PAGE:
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Performing Art
"Hero: The Musical" runs through June 1, at the FSU Center for the Performing Arts.
Arts and Entertainment Monday, May. 5, 2014 3 years ago


by: Marty Fugate Contributor

In the comic books, heroes can be invincible, invulnerable and fly. But in real life, dark forces, both petty and small, drag many heroes down. “Hero: The Musical” the latest Asolo Rep production, centers on the struggles of one mere mortal to let his creativity and love life take flight.

Hero Batowksi (Brian Sears) is the hero protagonist. He works at his father’s old-school comic book store in Milwaukee. In addition to selling cartoons, he creates them. But this prolific, 28-year-old cartoonist keeps his drawings to himself. Hero’s still cut off from dreams, both romantic and creative, after a drunk driver killed his mother right after his high school graduation. But his self-imposed, 10-year isolation ends when Jane (Laurie Veldheer), his high school sweetheart, walks back into his life. Hero’s love life gets back on track — and there’s more good news. On the strength of his sketch books, DC Comics’ Vertigo division signs him up.

Everything’s looking up and nothing could possibly go wrong. But, as any comic book fan knows, that’s when something inevitably does …

Aaron Thielen conceived and wrote the script for this inventive, witty, good-hearted musical; Michael Mahler wrote the pop-rock music and lyrics. Their musical is so good, it makes other musicals look bad. The writing is economical; the scene construction is tight; the songs always serve the story.

Said songs are strong from beginning to end. (And in their celebration of geek culture, remind me of Joss Whedon’s “Dr. Horrible’s Sing-Along Blog.”) Songs such as “My Superhero Life” make you smile. Songs such as “That’s My Kryptonite” and “There is Wonder All Around” might make the more weepy theatergoers reach for their handkerchiefs. Strong? Heck. The songs are super-strong — but never at the expense of the story. Musical Director Ryan T. Nelson makes each song flow out of one character’s experience.

And director and choreographer David H. Bell keeps the action flowing in a character-centered production that never treats the actors as human props.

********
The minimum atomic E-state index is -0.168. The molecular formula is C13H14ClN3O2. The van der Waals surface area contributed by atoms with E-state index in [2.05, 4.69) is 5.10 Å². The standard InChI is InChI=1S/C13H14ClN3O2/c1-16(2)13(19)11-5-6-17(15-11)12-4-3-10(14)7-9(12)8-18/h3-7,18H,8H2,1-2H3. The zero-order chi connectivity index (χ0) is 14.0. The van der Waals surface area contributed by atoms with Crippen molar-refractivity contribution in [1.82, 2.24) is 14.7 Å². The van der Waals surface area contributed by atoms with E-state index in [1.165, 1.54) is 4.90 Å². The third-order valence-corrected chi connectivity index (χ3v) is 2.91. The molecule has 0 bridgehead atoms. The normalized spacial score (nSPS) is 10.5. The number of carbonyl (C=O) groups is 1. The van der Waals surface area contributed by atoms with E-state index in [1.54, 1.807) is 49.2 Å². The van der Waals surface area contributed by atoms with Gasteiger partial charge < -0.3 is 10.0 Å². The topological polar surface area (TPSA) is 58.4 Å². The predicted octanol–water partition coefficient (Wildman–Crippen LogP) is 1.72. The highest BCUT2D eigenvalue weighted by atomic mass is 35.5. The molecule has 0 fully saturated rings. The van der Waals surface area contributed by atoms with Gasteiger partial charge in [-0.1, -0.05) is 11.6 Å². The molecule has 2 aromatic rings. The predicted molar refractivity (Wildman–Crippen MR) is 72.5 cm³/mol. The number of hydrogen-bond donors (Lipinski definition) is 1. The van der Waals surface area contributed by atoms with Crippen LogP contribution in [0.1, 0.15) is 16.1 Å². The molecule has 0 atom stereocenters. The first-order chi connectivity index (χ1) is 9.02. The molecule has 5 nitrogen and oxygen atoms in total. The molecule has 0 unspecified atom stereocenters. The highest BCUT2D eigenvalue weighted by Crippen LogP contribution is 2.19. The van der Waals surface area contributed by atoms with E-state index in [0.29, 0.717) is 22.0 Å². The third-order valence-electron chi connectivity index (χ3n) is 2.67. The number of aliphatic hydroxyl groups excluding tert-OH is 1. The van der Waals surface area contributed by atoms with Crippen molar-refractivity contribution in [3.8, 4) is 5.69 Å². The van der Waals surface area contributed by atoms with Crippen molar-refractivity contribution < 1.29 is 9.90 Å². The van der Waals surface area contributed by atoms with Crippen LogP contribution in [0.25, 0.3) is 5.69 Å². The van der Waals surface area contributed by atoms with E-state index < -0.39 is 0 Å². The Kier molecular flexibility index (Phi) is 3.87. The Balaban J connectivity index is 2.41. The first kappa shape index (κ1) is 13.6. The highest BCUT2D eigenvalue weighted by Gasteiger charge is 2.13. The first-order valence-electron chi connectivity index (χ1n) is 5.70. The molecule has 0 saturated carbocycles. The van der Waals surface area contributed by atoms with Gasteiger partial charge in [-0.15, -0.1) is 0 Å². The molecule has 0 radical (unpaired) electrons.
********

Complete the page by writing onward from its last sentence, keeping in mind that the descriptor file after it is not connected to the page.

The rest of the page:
Sears (a charismatic actor and a dead ringer for Mark Hamill) makes Hero come alive, with no obnoxious superiority in the good times — and no pity parties in his dark nights of his soul. He’s the center of the musical, but not in a self-centered way. In true comic book (and anime) tradition, Hero is part of a team. Like Jor-El before him, Hero’s father, Al (Don Forston), is also a father figure to most of his customers.

Veldheer’s Jane is sweet, rock-solid and sympathetic — no mere sidekick, but a super-powered heroine.
The aptly named Kirk (Matt Mueller) is Hero’s romantic wingman. He falls for Susan (Dara Cameron), a wallflower with a secret identity of Party Girl. Hero’s teenaged nephew, Nate (Owen Teague), is cocky on the outside, wounded on the inside. Call him The Kid — what else? Ian Paul Custer and Norm Boucher play two regular comic book store customers who depend on Al’s fatherly advice. For brevity’s sake, let’s call them Fanboy No. 1 and Fanboy No. 2. All of these characters form a team — and a family. Hero’s joys and sorrows aren’t his alone.

Strong performers doing strong material — it adds up to a character-centered musical with brains, heart and humor. What more could you need? Nothing. But the musical gives you more, anyway.

The action unfolds in Scott Davis’ brilliant revolving set that nicely anchors you in space. You see Hero walk from the comic book store to his house, to the bar where he has a second job. The spatial specificity creates a sense of reality. A rear projection screen behind it all offers glimpses of changing weather — and Hero’s sketches. The combination is cinematic — and not in a gimmicky way. Somehow, this musical manages to do what you’d think only a movie could.

Along the way, it touches both the heart and mind.

“Hero: The Musical” wrestles with the ultimate questions of nerd life. Are comic book artists and their fans withdrawing from real life? Are their visions of heroes self-indulgent — or do they inspire us to be heroes in the day-to-day nitty-gritty where heroism actually counts?

As far as this musical is concerned, the answer is clear.

The fans need the artists to keep going. The artists need their fans to keep on creating. We could be heroes, and not just for one day.

But not alone.

“Hero: The Musical” runs through June 1, at the FSU Center for the Performing Arts, 5555 N. Tamiami Trail, Sarasota. Call 351-8000 or visit for more information.



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